Blow dart claims life of cat, presents animal cruelty case in Ames

Frances Myers

It was by fate that Valerie Stallbaumer decided to take a different walking path late one evening when she found her neighbor’s beloved pet cat struggling in the driveway at 218 E. Ninth St.

Stallbaumer, a resident of Crawford Avenue, was walking to the gas station from her house one night when she decided to take a roundabout route to Ninth Street. There, she found her neighbor, Ron Carson’s cat, Star, struggling to make its way to the front door of Carson’s house.

“I thought maybe it had been hit by a car,” Stallbaumer said. “I found it in the driveway a little before 8. A neighbor had seen it in the driveway around 6:30, and then another neighbor was walking by with his dog, it turns out, just a few minutes before I found it, and then I was going on a walk, and I found it. It was trying to get to the house. It kept struggling to walk; it would get up and kept falling forward.”

Stallbaumer picked the cat up and went to the house next door, alerting the neighbors to what had happened. They took the cat to Iowa State’s College of Veterinary Medicine. It was while carrying Star that Stallbaumer realized the cat had not been hit by a car but, rather, had been shot by a blow dart.

“At first I didn’t notice anything because I had lifted the cat up from behind … but as I was carrying it, I saw its chest and saw a little orange cone-shaped thing sticking out of it’s chest. I pulled on it a little bit and saw the shaft,” Stallbaumer said. “When we got to the medical school, the veterinarian said its heart had stopped and there was nothing they could do.”

When they got to the hospital, the cat was pronounced dead.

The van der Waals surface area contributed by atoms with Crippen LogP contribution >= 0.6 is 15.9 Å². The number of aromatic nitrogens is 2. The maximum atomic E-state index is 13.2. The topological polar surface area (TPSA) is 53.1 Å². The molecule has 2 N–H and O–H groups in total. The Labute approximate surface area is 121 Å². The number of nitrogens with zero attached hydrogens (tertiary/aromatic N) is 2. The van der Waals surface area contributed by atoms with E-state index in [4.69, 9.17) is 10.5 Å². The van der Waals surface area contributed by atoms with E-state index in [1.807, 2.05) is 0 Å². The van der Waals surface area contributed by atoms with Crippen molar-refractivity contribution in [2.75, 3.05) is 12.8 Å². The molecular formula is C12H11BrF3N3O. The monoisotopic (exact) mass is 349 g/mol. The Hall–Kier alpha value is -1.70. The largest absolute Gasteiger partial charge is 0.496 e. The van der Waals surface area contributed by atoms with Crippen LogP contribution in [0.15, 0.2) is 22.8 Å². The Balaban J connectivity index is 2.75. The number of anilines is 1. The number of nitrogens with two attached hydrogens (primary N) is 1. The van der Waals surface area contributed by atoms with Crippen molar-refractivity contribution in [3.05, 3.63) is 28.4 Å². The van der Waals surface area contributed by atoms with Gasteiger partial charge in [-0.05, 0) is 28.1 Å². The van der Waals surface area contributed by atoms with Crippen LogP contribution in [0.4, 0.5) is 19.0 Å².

“The blow dart had penetrated its lung,” said Lorna Lavender, director of Ames’ animal shelter and animal services.

Stallbaumer said the dart was a mini broadhead dart shot from a Big Bore Blowgun with a shaft about four inches in length.

When the cat was found, Carson was at work. Stallbaumer and the neighbors tried multiple times to reach Carson on the phone. Finally, they got in contact with him and he rushed to the hospital.

“I felt so bad when Ron came out to the vet and there was me holding it dead. All he saw was me holding this pathetic, poor thing. He was just in shock,” Stallbaumer said. “It was a very affectionate, very pretty cat, so that just makes it even sadder. Ron has about three cats. One is his daughter’s and another one they’ve had for a while, but Star, Star was his cat.”

Carson could not be reached for comment.

An investigation was started as soon as Carson and his neighbors got back home. Animal control was called and everyone took pictures, making sure to document everything.

“We do not know who shot the cat yet, but we are still looking and anyone who has any information leading to who did it is encouraged to call 515-231-1080,” Lavender said. “A reward is being offered.”

Lavender said this is believed to be an isolated case.

Stallbaumer was vocal about her discontent with what happened.

“It is pretty disturbing that someone is just out there playing around with blowguns and would shoot an innocent animal. That just shows no compassion, and they’re taking it out on someone’s pet.”